In the past 10 years the world of Digital PR has grown at a frantic pace. It is now widely accepted that being online is not just the sign of a modern, innovative organisation, but a necessity for life in the modern world. The thing is, we are able to understand the importance of being online, but otherwise, we do not really understand how digital PR works.
I think this is brilliantly demonstrated through Michael White’s post on Facebook. Another important area which suffers from much confusion is measuring online influence. Undoubtedly there are loads of benefits to being influential online, from raised awareness of your cause, to increasing online sales. From a student perspective, having online influence can be a good way to gain opportunities and begin working life at an advantage.
How can we measure influence? Influence is subjective, it depends upon a combination of audiences, platforms and messages. There are a number of services available which will measure your online influence including Klout, PeerIndex and Kred. Each one taking your online activity and interactions then grading them according to their own specifications, the results is a number which represents your online influence. How accurate is it though?
Let us look at Social Student, a list of the most influential PR students in the UK compiled by Richard Bailey at Behind the Spin. The list uses PeerIndex and Klout in order to determine the influence of all active British PR students on Twitter. After a few shakey weeks trying to establish the list, it soon took a good shape and now I would say the list is a pretty decent representation of active Tweeting students. In this case you could say that measuring influence has been successful. It is important to note that this should not be the only form of measuring influence, there will be plenty of future PR stars who are active on Twitter but do not feature on the list.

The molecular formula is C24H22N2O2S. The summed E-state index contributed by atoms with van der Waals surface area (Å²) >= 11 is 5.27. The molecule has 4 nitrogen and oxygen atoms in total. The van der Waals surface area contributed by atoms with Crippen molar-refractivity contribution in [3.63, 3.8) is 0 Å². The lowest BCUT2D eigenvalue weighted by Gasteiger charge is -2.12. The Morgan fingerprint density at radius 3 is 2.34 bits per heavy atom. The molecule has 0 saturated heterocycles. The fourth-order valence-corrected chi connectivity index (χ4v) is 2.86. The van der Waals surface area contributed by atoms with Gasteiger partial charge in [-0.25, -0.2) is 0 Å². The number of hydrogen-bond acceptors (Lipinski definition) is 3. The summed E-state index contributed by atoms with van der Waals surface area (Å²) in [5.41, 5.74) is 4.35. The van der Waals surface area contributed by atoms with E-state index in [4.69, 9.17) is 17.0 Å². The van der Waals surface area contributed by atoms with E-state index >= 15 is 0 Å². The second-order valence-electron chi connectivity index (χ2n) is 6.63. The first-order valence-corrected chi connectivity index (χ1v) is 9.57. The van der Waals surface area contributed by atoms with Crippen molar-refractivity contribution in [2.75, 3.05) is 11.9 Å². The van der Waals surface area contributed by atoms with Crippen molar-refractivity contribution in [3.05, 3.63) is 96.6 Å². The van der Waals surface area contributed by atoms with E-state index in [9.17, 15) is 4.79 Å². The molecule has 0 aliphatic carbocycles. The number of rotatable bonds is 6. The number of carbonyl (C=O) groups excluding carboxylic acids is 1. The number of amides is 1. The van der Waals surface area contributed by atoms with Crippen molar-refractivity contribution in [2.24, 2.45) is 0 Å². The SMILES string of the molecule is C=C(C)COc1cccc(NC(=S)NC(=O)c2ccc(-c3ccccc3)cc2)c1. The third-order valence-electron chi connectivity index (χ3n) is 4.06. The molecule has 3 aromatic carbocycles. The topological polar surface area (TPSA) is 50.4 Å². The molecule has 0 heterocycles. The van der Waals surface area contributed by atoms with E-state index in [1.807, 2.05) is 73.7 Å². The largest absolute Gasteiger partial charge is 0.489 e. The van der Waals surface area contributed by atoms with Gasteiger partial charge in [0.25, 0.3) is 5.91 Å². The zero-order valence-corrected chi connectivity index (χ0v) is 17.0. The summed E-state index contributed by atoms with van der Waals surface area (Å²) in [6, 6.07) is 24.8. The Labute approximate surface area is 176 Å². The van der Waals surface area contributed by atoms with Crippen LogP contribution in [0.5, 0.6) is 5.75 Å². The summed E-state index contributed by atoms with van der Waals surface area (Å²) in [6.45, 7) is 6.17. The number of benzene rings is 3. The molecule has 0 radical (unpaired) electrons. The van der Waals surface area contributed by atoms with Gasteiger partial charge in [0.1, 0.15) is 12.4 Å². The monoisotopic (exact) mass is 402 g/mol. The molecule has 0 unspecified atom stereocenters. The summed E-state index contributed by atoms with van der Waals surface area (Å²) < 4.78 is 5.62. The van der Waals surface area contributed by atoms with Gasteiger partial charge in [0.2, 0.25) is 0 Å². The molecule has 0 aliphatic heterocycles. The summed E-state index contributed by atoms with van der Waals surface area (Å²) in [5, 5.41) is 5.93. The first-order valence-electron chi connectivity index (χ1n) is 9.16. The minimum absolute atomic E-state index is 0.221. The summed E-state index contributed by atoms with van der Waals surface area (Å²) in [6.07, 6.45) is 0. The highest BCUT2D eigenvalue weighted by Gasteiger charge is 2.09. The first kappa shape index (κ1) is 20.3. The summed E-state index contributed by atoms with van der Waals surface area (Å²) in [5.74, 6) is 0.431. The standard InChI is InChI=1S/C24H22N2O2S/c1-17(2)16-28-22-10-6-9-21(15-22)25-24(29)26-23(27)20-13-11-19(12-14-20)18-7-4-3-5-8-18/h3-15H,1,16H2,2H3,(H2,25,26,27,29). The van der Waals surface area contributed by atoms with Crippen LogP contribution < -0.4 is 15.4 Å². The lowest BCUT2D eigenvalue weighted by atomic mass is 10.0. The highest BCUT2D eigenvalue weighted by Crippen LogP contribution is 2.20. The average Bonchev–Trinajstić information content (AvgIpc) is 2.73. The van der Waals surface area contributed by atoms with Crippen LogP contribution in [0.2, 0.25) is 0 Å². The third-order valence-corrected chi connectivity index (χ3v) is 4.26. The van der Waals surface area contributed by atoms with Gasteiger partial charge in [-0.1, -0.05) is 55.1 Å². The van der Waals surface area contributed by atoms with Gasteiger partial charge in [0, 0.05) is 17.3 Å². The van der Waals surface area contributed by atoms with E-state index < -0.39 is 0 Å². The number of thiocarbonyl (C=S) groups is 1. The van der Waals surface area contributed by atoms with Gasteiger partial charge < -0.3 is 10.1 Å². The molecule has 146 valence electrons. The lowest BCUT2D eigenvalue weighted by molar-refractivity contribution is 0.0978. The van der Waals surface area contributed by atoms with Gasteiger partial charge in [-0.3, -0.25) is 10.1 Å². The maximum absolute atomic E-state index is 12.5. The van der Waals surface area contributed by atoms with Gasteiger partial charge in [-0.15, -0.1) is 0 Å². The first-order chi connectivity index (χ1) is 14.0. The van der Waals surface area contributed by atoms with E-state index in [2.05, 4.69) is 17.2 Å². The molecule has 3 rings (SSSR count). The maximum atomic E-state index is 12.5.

The thing is, while Klout and PeerIndex can offer a guide to influence it is widely accepted that they cannot measure it. A post on Mashable defines influence at:
Influence = (Personal Brand * Knowledge * Trust2)
It explains that this can be measured through engagement, incoming links, incoming traffic, connections, recommendations etc. This goes back to the idea of systems like Klout and PeerIndex being able to measure your influence.
Brian Solis recently published a report on digital influence (available here) in which he claims that sites such as Klout and PeerIndex do not measure influence, but in fact they measure the individual’s capacity to influence. Influence is subjective and does rely on the nature of people, which is something that is hard, to impossible to program a system to measure. However the sites do show how influential a person is able to be, a very useful piece of data. If you realised you had the capacity to be influential, would you not take advantage of it?
The rising importance of digital influence will continue to shape the online world, and we are certain to see more, new and improved influence measuring tools. How do you think we can measure influence?
- Klout Doesn’t Really Measure Influence [STUDY] (mashable.com)
- Klout CEO Reveals How to Leverage Score for Fame, Fortune, Perks (mashable.com)
- Is Klout Operating Illegally? (thesocialweb.co.uk)
- Facebook is not a PR Godsend (mikewhite.co.uk)
- Klout and PeerIndex Don’t Measure Influence. Brian Solis Explains What They Actually Do (techcrunch.com)
- The Rise of Digital Influence – Report (serve4impact.com)